We dig a bit more into the data and we see some interesting things. There are some notable differences among the subgroups of respondents. So for example, we find that there’s higher support among parents that have children in private schools and charter schools, compared to parents with kids in traditional public schools and home schools. Support is still high though, for parents who have kids in traditional public schools and home schools. I think the percentage of those groups that support this system of funding is 67% and 69%, still really high levels of support. We also found that urban and suburban parents were also more likely to support this backpack funding model, if you will, compared to parents in rural communities, but still support among rural parents is high. It’s 62%.

We also observed higher rates of support among younger parents compared to older parents, and finally, parents who identified as Democrat, which is 77% of the parents that we surveyed that identified Democrat. They were also more likely to support the system of funding compared to parents who identified as Republican or Independent. We asked lots of other questions as well. As I mentioned, this is I think the highlight for the fiscal section, but we ask questions about trade off preferences between class sizes and teacher salaries, how parents would like to see the massive amount of federal stimulus, which districts are currently receiving since the pandemic, how they would like to see those funds spent. We also ask questions like where folks get their information about school spending or school finance. These are all the issue, unless you want me to, I won’t dig that deep into some of these.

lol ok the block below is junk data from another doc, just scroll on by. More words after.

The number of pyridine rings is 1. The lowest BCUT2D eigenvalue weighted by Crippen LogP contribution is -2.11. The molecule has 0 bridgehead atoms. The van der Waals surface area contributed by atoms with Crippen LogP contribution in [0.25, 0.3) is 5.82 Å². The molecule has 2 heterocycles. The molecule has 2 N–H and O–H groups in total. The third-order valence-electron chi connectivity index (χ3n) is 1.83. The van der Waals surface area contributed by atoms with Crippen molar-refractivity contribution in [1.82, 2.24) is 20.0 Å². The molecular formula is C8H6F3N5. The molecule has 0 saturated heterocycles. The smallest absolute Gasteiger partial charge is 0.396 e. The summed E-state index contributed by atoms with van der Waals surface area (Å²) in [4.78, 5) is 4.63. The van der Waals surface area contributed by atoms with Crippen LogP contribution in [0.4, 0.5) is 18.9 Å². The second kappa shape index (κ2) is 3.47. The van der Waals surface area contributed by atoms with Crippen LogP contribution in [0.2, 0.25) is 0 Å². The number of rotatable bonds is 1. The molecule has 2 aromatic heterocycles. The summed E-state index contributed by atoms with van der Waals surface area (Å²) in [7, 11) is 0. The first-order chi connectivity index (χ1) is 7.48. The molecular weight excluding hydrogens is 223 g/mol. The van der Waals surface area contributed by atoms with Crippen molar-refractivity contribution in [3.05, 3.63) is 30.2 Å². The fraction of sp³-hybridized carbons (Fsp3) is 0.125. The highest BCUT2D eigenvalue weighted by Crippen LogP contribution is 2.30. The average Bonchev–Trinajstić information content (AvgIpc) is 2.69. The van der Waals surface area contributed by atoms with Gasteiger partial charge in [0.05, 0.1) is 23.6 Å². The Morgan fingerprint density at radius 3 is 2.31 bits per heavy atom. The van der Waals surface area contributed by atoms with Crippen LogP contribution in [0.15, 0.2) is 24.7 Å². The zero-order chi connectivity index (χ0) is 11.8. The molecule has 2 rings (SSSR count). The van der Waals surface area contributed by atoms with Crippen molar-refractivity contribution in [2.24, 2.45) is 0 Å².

Mike McShane: No, that’s great. That’s all super interesting. Again, for folks, if you’re especially into these fiscal questions, you can always check out the full report, PowerPoint deck, everything, make sure to dig into it. Well now, Drew, as Paul mentioned, you have been involved in this since its inception as well, starting, I believe as a lowly data verifier, and now working your way up to really guiding the direction of this survey. I’d be interested, especially now, since you’ve been able to see the whole sweep of this, are there some findings that really stand out to you? Are there things that you see that maybe they’ve changed or maybe they haven’t changed, but what is your big takeaway, something that you thought was really interesting or important?